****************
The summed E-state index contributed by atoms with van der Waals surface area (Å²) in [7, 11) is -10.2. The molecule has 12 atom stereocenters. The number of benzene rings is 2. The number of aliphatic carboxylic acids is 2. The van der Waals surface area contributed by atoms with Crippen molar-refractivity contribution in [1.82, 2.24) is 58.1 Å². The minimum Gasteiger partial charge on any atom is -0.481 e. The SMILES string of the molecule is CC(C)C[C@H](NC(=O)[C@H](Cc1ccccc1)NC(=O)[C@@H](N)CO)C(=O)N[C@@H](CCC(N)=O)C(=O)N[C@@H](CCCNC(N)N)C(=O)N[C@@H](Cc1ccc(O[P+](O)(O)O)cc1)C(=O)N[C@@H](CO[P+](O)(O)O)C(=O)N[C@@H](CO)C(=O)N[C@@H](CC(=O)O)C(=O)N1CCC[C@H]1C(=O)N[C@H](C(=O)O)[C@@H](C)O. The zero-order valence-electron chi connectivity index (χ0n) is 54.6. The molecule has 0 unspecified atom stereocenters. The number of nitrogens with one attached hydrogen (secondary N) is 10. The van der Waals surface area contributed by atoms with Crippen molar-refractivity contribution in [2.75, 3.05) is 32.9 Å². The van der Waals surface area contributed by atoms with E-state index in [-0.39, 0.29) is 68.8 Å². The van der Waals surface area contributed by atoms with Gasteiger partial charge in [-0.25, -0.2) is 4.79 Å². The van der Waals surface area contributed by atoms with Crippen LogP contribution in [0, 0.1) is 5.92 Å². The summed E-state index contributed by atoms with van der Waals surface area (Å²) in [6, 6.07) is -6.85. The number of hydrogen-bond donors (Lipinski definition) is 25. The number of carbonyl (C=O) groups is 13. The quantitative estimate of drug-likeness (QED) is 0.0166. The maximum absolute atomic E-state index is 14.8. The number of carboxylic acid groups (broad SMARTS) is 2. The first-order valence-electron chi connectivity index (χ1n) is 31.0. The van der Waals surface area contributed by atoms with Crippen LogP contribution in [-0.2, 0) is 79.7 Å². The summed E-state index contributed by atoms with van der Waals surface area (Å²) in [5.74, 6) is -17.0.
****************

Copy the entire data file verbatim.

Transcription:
The summed E-state index contributed by atoms with van der Waals surface area (Å²) in [7, 11) is -10.2. The molecule has 12 atom stereocenters. The number of benzene rings is 2. The number of aliphatic carboxylic acids is 2. The van der Waals surface area contributed by atoms with Crippen molar-refractivity contribution in [1.82, 2.24) is 58.1 Å². The minimum Gasteiger partial charge on any atom is -0.481 e. The SMILES string of the molecule is CC(C)C[C@H](NC(=O)[C@H](Cc1ccccc1)NC(=O)[C@@H](N)CO)C(=O)N[C@@H](CCC(N)=O)C(=O)N[C@@H](CCCNC(N)N)C(=O)N[C@@H](Cc1ccc(O[P+](O)(O)O)cc1)C(=O)N[C@@H](CO[P+](O)(O)O)C(=O)N[C@@H](CO)C(=O)N[C@@H](CC(=O)O)C(=O)N1CCC[C@H]1C(=O)N[C@H](C(=O)O)[C@@H](C)O. The zero-order valence-electron chi connectivity index (χ0n) is 54.6. The molecule has 0 unspecified atom stereocenters. The number of nitrogens with one attached hydrogen (secondary N) is 10. The van der Waals surface area contributed by atoms with Crippen molar-refractivity contribution in [2.75, 3.05) is 32.9 Å². The van der Waals surface area contributed by atoms with E-state index in [-0.39, 0.29) is 68.8 Å². The van der Waals surface area contributed by atoms with Gasteiger partial charge in [-0.25, -0.2) is 4.79 Å². The van der Waals surface area contributed by atoms with Crippen LogP contribution in [0, 0.1) is 5.92 Å². The summed E-state index contributed by atoms with van der Waals surface area (Å²) in [6, 6.07) is -6.85. The number of hydrogen-bond donors (Lipinski definition) is 25. The number of carbonyl (C=O) groups is 13. The quantitative estimate of drug-likeness (QED) is 0.0166. The maximum absolute atomic E-state index is 14.8. The number of carboxylic acid groups (broad SMARTS) is 2. The first-order valence-electron chi connectivity index (χ1n) is 31.0. The van der Waals surface area contributed by atoms with Crippen LogP contribution in [-0.2, 0) is 79.7 Å². The summed E-state index contributed by atoms with van der Waals surface area (Å²) in [5.74, 6) is -17.0.